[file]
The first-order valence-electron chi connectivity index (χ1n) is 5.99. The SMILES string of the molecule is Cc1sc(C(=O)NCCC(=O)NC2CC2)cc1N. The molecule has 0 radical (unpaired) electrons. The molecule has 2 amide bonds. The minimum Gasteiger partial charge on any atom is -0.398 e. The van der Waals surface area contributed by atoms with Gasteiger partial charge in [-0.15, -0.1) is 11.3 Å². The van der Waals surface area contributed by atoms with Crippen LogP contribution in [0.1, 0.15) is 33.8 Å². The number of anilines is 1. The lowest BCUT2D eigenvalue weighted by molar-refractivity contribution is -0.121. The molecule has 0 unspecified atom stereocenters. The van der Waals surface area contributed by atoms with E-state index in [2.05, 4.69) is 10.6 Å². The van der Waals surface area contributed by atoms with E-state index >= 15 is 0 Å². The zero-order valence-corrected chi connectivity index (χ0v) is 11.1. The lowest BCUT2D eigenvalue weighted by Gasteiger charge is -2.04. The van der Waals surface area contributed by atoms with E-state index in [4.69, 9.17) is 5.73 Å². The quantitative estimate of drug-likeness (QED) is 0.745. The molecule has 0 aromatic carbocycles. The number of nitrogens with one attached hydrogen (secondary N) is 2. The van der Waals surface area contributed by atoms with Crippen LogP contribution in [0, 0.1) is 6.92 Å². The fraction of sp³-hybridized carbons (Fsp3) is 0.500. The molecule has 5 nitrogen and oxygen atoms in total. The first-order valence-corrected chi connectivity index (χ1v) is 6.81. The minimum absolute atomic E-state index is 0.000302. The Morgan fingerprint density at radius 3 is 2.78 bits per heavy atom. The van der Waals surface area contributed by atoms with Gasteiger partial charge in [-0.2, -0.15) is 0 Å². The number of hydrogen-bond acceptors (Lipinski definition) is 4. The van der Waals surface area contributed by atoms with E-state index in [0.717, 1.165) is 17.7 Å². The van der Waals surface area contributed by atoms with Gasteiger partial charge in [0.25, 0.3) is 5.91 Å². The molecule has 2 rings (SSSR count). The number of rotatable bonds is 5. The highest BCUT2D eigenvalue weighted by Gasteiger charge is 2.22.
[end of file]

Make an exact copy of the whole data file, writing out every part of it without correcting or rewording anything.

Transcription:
The first-order valence-electron chi connectivity index (χ1n) is 5.99. The SMILES string of the molecule is Cc1sc(C(=O)NCCC(=O)NC2CC2)cc1N. The molecule has 0 radical (unpaired) electrons. The molecule has 2 amide bonds. The minimum Gasteiger partial charge on any atom is -0.398 e. The van der Waals surface area contributed by atoms with Gasteiger partial charge in [-0.15, -0.1) is 11.3 Å². The van der Waals surface area contributed by atoms with Crippen LogP contribution in [0.1, 0.15) is 33.8 Å². The number of anilines is 1. The lowest BCUT2D eigenvalue weighted by molar-refractivity contribution is -0.121. The molecule has 0 unspecified atom stereocenters. The van der Waals surface area contributed by atoms with E-state index in [2.05, 4.69) is 10.6 Å². The van der Waals surface area contributed by atoms with E-state index >= 15 is 0 Å². The zero-order valence-corrected chi connectivity index (χ0v) is 11.1. The lowest BCUT2D eigenvalue weighted by Gasteiger charge is -2.04. The van der Waals surface area contributed by atoms with E-state index in [4.69, 9.17) is 5.73 Å². The quantitative estimate of drug-likeness (QED) is 0.745. The molecule has 0 aromatic carbocycles. The number of nitrogens with one attached hydrogen (secondary N) is 2. The van der Waals surface area contributed by atoms with Crippen LogP contribution in [0, 0.1) is 6.92 Å². The fraction of sp³-hybridized carbons (Fsp3) is 0.500. The molecule has 5 nitrogen and oxygen atoms in total. The first-order valence-corrected chi connectivity index (χ1v) is 6.81. The minimum absolute atomic E-state index is 0.000302. The Morgan fingerprint density at radius 3 is 2.78 bits per heavy atom. The van der Waals surface area contributed by atoms with Gasteiger partial charge in [-0.2, -0.15) is 0 Å². The number of hydrogen-bond acceptors (Lipinski definition) is 4. The van der Waals surface area contributed by atoms with E-state index in [0.717, 1.165) is 17.7 Å². The van der Waals surface area contributed by atoms with Gasteiger partial charge in [0.25, 0.3) is 5.91 Å². The molecule has 2 rings (SSSR count). The number of rotatable bonds is 5. The highest BCUT2D eigenvalue weighted by Gasteiger charge is 2.22.